Sometime this spring, U.S. Global Investors is going to launch The U.S. Global Jets ETF that is an index fund for airline companies. The ticker symbol will be the cutesy JETS and it’s something you will be able to buy in the next month or two. Of course, if you’ve been reading my work for a while, you already know what I’m going to say: Stay far, far away from this creation.
Famous investors have long pointed out that long-term investing in the airline industry is not a reliable way to make money. Some say it in a matter-of-fact way—when Donald Yacktman was asked what airline stocks he owns, he responded, “Zero. Clients invest with me because they expect me to make money for them.” Even Richard Branson, who started Virgin Airlines, stated that the “fastest way to become a millionaire is to buy a billionaire his own airline.” When Warren Buffett invested $358 million in USAir Group, he had to write off the entire investment as a loss and later said, “If a farsighted capitalist had been present at Kitty Hawk, he would have done his successors a huge favor by shooting Orville down. The airline industry’s demand for capital ever since that first flight has been insatiable. Investors have poured money into a bottomless pit.”
The reason why airline stocks, in aggregate, cause so much trouble for investors is that (1) fixed costs are high, with fuel being an important input cost that can only be controlled in a limited way through hedging, and (2) the ability to raise prices is nearly non-existent, leading to unreliable revenues as bankrupt airlines are permitted to continue operating while in bankruptcy and forcing the solvent airlines to compete with them on cost. The numbers bear this out. From 1934 until March 2009, airline indices actually made 0% over eight decades of investing. That end point was the market low of the last recession, but it is still quite telling that airline investors had nothing to show for it after a lifetime of investing. From 1934 to 2014, the numbers are better: Shareholders have compounded at 3.6% annually owning an airline index.
The little wealth created by airline investing is the result of two outliers. Southwest Airlines, since 1980, has compounded at 16.8% annually to turn $10,000 into $2.4 million. You also have niche airline Alaska Air returning 21% annually for shareholders since 2004. The distinguishing characteristics of those two companies are that: (1) they have lower costs by focusing exclusively on profitable routes rather than empire-building and they do not carry significant legacy costs such as pensions, and (2) they offer minimal services so that they have higher profit margins per flight. They don’t have any magic formula for achieving pricing power that the other airlines lack, but they have been able to keep costs lower than their peers.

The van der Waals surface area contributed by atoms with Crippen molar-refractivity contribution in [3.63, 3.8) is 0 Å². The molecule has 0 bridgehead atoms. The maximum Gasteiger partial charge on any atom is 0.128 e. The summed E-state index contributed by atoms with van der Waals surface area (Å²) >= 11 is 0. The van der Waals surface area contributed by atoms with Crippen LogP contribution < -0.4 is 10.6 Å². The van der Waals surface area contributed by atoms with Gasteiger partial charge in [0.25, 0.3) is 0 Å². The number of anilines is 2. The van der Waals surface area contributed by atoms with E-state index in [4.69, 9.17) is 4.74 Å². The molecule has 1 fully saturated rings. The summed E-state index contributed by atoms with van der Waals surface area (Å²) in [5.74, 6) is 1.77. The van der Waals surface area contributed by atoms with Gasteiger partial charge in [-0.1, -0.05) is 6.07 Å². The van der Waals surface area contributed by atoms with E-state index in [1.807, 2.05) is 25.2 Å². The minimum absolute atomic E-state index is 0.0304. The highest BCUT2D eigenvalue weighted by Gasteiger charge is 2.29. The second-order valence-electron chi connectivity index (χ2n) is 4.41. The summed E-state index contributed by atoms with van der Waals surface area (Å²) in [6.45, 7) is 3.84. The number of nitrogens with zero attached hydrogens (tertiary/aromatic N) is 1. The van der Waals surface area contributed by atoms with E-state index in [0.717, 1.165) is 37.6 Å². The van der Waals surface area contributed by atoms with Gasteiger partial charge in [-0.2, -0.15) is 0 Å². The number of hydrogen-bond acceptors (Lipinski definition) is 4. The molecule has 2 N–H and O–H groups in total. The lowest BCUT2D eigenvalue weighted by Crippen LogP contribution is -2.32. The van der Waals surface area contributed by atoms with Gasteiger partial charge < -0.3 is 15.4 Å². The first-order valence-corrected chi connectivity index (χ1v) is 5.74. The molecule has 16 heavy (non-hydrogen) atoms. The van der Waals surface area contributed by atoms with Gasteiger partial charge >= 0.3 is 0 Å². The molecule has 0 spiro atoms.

They have done things like operate Boeing 737 aircraft exclusively, so the replacement parts and employee training costs are less diverse, and consequently, lower. It avoided meals, assigned seats, and anything that would take up time and require money to execute. People tend to speak out against this type of treatment—saying they don’t like to be treated like cattle—yet they vote with their dollars differently, often turning towards Southwest in markets where it is the low-cost carrier even if they say they prefer more amenities (when it comes to decide, airline customers tend to choose cheapness).
I would regard Southwest and Alaska Air as statistical outliers—my take-home conclusion isn’t that investors should rush to pour their money into these two successful companies in the airline industry—because it requires constant excellence of execution by management to be a continued success. There is little brand equity, moats, or permanent paths to revenue growth. The sustained ability to be a low-cost carrier, and expect fuel prices to be low relative to ticket prices, is a necessary condition for these stocks to make great investments going forward. The probability that this is a place worth investing isn’t high enough for me—you could just take your money and put it into Nestle, and even if management is mediocre over the coming half century, shareholders would still compound wealth at 7% or 8%. I have a strong preference for industries that nearly guarantee investment success, rather than finding exceptions in terrible industries that have to perpetually get things right to work out for shareholders.
Regarding the new JETS fund being launched by U.S. Global Investors, the timing of the airline ETF is also unfortunate. Last year, Southwest Airlines was the best performing stock in the S&P 500 Index. It doubled its profits from $1 billion to $2 billion. These profit gains in the airline industry haven’t really been the result of revenue growth—revenues have only grown 5% total over the past 30 months, but rather, a 40% decline in fuel costs that has seen airline operators now pay only $1.90 per gallon for fuel. This figure varies by company throughout the industry because of hedging. But still, it is important to recognize that there is an illusory component to current airline profits because of fuel prices recover to 2014 summer levels, a good chunk of that profit will disappear. They aren’t entrenched as a permanent base going forward.
In short, my reasons for encouraging you to avoid this JETS ETF are two-fold: One, airline stocks are notoriously poor long-term investors with essentially no wealth being created over the long haul in aggregate because the economic cycle takes many airline players bankrupt as the fixed costs are high and the pricing power is nearly nonexistent. In addition to this, making long-term airline investments now is especially poor timing because fuel costs are unusually low and airline profits have been propped up (and so have their valuations, too). I can’t imagine someone buying JETS shares in 2015 having much to show for it in 2035.